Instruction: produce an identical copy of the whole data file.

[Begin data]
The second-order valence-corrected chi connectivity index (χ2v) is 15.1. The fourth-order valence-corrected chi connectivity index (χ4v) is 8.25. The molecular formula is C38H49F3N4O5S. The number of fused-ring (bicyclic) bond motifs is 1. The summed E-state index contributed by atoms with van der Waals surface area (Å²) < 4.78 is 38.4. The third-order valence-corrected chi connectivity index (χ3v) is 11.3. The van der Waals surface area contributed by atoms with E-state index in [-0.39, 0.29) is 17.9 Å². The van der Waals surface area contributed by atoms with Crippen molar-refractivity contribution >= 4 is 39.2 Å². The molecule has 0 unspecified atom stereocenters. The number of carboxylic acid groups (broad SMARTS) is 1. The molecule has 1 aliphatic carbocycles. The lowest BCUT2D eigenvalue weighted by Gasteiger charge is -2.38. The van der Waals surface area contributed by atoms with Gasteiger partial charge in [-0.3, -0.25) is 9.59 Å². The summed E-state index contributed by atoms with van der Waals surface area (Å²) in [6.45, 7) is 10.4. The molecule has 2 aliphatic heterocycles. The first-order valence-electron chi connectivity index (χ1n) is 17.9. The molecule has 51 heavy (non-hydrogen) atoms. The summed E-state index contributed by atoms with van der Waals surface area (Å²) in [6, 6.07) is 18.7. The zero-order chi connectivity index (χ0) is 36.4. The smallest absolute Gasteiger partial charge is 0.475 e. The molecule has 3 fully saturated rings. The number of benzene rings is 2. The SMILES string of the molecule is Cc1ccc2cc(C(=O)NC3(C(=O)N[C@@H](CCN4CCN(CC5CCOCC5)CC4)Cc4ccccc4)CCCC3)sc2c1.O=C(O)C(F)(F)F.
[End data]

The second-order valence-corrected chi connectivity index (χ2v) is 15.1. The fourth-order valence-corrected chi connectivity index (χ4v) is 8.25. The molecular formula is C38H49F3N4O5S. The number of fused-ring (bicyclic) bond motifs is 1. The summed E-state index contributed by atoms with van der Waals surface area (Å²) < 4.78 is 38.4. The third-order valence-corrected chi connectivity index (χ3v) is 11.3. The van der Waals surface area contributed by atoms with E-state index in [-0.39, 0.29) is 17.9 Å². The van der Waals surface area contributed by atoms with Crippen molar-refractivity contribution >= 4 is 39.2 Å². The molecule has 0 unspecified atom stereocenters. The number of carboxylic acid groups (broad SMARTS) is 1. The molecule has 1 aliphatic carbocycles. The lowest BCUT2D eigenvalue weighted by Gasteiger charge is -2.38. The van der Waals surface area contributed by atoms with Gasteiger partial charge in [-0.3, -0.25) is 9.59 Å². The summed E-state index contributed by atoms with van der Waals surface area (Å²) in [6.45, 7) is 10.4. The molecule has 2 aliphatic heterocycles. The first-order valence-electron chi connectivity index (χ1n) is 17.9. The molecule has 51 heavy (non-hydrogen) atoms. The summed E-state index contributed by atoms with van der Waals surface area (Å²) in [6, 6.07) is 18.7. The zero-order chi connectivity index (χ0) is 36.4. The smallest absolute Gasteiger partial charge is 0.475 e. The molecule has 3 fully saturated rings. The number of benzene rings is 2. The SMILES string of the molecule is Cc1ccc2cc(C(=O)NC3(C(=O)N[C@@H](CCN4CCN(CC5CCOCC5)CC4)Cc4ccccc4)CCCC3)sc2c1.O=C(O)C(F)(F)F.